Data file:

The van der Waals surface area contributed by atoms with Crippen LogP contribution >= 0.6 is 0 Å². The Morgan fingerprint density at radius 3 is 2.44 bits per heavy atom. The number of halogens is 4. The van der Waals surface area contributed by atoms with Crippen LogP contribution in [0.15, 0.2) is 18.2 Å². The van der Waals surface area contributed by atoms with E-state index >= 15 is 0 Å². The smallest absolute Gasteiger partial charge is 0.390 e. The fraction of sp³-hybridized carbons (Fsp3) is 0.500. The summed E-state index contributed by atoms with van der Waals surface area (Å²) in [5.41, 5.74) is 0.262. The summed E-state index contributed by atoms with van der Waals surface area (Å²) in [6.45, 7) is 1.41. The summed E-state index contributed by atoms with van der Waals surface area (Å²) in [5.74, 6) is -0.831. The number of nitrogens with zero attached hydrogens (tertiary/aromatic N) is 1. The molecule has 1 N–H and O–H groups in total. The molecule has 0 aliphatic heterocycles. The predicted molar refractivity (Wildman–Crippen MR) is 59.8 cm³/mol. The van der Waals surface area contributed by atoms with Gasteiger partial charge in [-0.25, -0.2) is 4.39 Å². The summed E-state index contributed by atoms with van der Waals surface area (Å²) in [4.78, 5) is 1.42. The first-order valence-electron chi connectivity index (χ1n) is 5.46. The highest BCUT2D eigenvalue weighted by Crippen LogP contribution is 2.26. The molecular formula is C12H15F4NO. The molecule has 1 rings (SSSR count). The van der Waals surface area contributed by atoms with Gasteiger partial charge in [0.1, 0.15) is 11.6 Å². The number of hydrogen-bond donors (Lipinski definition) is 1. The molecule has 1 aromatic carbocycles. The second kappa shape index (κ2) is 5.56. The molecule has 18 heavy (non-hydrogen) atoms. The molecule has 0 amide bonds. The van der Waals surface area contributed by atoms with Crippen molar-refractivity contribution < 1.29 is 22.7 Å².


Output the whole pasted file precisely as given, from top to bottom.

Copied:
The van der Waals surface area contributed by atoms with Crippen LogP contribution >= 0.6 is 0 Å². The Morgan fingerprint density at radius 3 is 2.44 bits per heavy atom. The number of halogens is 4. The van der Waals surface area contributed by atoms with Crippen LogP contribution in [0.15, 0.2) is 18.2 Å². The van der Waals surface area contributed by atoms with E-state index >= 15 is 0 Å². The smallest absolute Gasteiger partial charge is 0.390 e. The fraction of sp³-hybridized carbons (Fsp3) is 0.500. The summed E-state index contributed by atoms with van der Waals surface area (Å²) in [5.41, 5.74) is 0.262. The summed E-state index contributed by atoms with van der Waals surface area (Å²) in [6.45, 7) is 1.41. The summed E-state index contributed by atoms with van der Waals surface area (Å²) in [5.74, 6) is -0.831. The number of nitrogens with zero attached hydrogens (tertiary/aromatic N) is 1. The molecule has 1 N–H and O–H groups in total. The molecule has 0 aliphatic heterocycles. The predicted molar refractivity (Wildman–Crippen MR) is 59.8 cm³/mol. The van der Waals surface area contributed by atoms with Gasteiger partial charge in [-0.25, -0.2) is 4.39 Å². The summed E-state index contributed by atoms with van der Waals surface area (Å²) in [4.78, 5) is 1.42. The first-order valence-electron chi connectivity index (χ1n) is 5.46. The highest BCUT2D eigenvalue weighted by Crippen LogP contribution is 2.26. The molecular formula is C12H15F4NO. The molecule has 1 rings (SSSR count). The van der Waals surface area contributed by atoms with Gasteiger partial charge in [0.1, 0.15) is 11.6 Å². The number of hydrogen-bond donors (Lipinski definition) is 1. The molecule has 1 aromatic carbocycles. The second kappa shape index (κ2) is 5.56. The molecule has 18 heavy (non-hydrogen) atoms. The molecule has 0 amide bonds. The van der Waals surface area contributed by atoms with Crippen molar-refractivity contribution < 1.29 is 22.7 Å².